Henry Asencio’s passion unfurls on canvas. Inspired by women, life experience, and nature, this emerging figurative artist drenches his oil paintings with strong, contemplative women.

Asencio paints almost every day. “When you do something you love, time goes by quickly,” he effuses. “I can’t remember not wanting to paint.”

The oldest of four, Asencio had humble beginnings in Southern California. As a youngster, he says, “Anything related to art piqued my interest. I knew I possessed this passion for art, and my parents were always supportive. I know how lucky I am.”


Although Asencio attended art school, he did not pick up an oil brush until he was about 25. “I was a late bloomer,” he laughs. Before that, he taught himself photo realism.

His first pseudo break resulted from a few people breaking promises. “I get very intense about people doing me wrong,” he explains “I took it out on my work; that just added fuel to the fire.” The fire of splashing the canvas…

Asencio’s first real break was pure happenstance. “It was so funny,” he relates. “I had a piece in a small gallery in San Luis Obispo. Someone had put my painting behind the counter. Ruth Ann Thorn of Crown Thorn Publishing (La Jolla, CA) knew the gallery and noticed my art behind the counter. She asked, ‘Who’s this?’ And the gallery person said, ‘Some kid we’re doing a favor for.’


“I was almost homeless then. I was sleeping in a friend’s bunk bed. Ruth Ann called and asked if I had any more paintings. I drove the seven or eight hours and gave her five paintings. Within a week or two, they all sold. Six months later I had a show.”

He adds, “Ruth Ann and James Thorn are awesome. They struck me as having the most integrity and scruples. As a promoter, I suck. I was looking for a publisher, and I signed on with them. It has been a good marriage—seven years already. They are part of my family. What they’ve done for me and my young daughter is amazing.”


Ruth Ann Thorn immediately gravitated toward Asencio’s art. She says, “I like the spontaneity and drama of each composition. Unlike many figurative artists, the work is not staged with baskets of flowers or women and children on the beach. In other words, there are no preconceived ideas about what the painting should look like once it is complete. It is pure, raw and under Asencio’s creative mastery evolves into a magnificent work of art.”


After a couple of art expos, Asencio’s career took off. His art sold out at every show. Today’s shows most often find the call for a lottery. Crown Thorn has positioned the artist’s paintings in 70 galleries, which include a few in Canada, the UK, and soon Japan.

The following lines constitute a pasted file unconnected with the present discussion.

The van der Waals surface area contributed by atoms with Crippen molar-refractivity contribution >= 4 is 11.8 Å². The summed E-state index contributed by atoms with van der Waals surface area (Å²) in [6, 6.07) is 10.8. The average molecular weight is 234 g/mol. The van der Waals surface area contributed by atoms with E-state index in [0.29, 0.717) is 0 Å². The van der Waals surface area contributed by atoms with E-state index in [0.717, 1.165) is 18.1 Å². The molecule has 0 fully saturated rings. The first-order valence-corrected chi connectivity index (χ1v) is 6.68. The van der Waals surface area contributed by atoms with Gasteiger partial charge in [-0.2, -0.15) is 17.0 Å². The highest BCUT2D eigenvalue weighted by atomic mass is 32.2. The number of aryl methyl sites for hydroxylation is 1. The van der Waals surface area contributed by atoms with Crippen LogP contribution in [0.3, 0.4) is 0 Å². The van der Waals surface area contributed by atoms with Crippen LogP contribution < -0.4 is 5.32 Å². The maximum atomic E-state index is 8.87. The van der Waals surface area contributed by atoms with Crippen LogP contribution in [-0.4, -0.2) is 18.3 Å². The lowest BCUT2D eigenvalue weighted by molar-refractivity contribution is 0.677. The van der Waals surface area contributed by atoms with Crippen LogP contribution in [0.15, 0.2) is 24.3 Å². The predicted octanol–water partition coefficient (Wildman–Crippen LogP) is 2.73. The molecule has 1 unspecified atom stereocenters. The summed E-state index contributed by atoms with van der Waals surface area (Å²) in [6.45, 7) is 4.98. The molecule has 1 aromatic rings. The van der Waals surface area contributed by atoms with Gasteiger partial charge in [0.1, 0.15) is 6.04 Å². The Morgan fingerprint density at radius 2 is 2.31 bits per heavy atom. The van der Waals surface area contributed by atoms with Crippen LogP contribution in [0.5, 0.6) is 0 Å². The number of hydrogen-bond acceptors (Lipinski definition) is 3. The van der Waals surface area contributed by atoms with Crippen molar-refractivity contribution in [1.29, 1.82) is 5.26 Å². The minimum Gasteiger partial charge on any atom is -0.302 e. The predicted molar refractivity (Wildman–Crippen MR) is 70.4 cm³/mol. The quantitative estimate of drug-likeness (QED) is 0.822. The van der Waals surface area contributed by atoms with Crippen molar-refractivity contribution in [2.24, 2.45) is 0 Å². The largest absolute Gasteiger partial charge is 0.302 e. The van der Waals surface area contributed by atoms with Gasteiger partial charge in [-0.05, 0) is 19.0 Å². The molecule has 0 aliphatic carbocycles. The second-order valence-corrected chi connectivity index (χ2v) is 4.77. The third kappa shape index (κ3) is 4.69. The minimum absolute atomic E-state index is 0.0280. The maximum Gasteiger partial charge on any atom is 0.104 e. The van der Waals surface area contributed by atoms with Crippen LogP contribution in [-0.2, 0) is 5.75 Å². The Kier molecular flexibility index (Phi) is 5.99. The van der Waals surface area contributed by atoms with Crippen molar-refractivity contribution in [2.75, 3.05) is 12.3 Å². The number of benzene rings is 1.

Thorn offers several reasons why Asencio’s artistic endeavors resonate with collectors and appreciators of art. “In light of the fact that Henry is a classically trained artist, and he paints the figure, his works are timeless. What makes his paintings unique is that he blends this classic style with an abstract expressionist style by implementing unconventional techniques of basically using whatever he can find to make a mark onto the painting. The painting then becomes truly an Asencio, the background being filled with abstraction while the figure beautifully remains a timeless classic.”


She points out, “Collectors like the passion and beauty of Asencio’s works. Many collect multiple paintings because each composition is unique unto itself.”

Asencio mulls, “I think people see what I’m trying to do. It’s an opportunity to share with people the passion and sincerity that go into my art. If it strikes a chord, then that transcends any kind of success.”

For the most part, Asencio uses live models. “I have painted older men, but the majority of my paintings are of the female form. Throughout the ages, there’s been a natural attraction to the female form. This has inspired the greatest artists. On a more personal level, I was raised by a single mother. I saw her strength and her inner beauty. So I combine beauty with strength. My theme is searching for balance and harmony amid the chaos. My personality and technique lend themselves to this type of painting.”


He says, “My first love is oil painting. I don’t think any other medium or outlet is as accurate. There are more depth and texture with oil. You can bring out more color and illusion with paint. You have the option of being more spontaneous and can use a lot of different tools—brushes, rags, knives. Whatever will make a good mark I’ll use it.”

Asencio’s artistic inspiration comes from such greats as Lucien Freud, Wilhem de Kooning, and Pablo Picasso. “I am just mesmerized by Picasso’s Guernica. I take that intensity—not the look or style—and filter in my techniques and my vision.”

Next up is a book that can be found in Asencio’s fine art gallery network, entitled “Solace in Chaos.” Thorn anticipates a summer publication date.

In the interim, Asencio’s creations continue to be “hot.” Yet, Thorn says, “Collectors cannot be forced into liking an artist’s work. An artist becomes hot when his ability to create is far exceeded by those who want to collect the work.”

Asencio says, “Honestly, I wake up every morning and think how amazing it all is. I feel such gratitude toward my family, friends, and models. I still feel driven; I still feel so fresh. And, I do my best to show my passion.”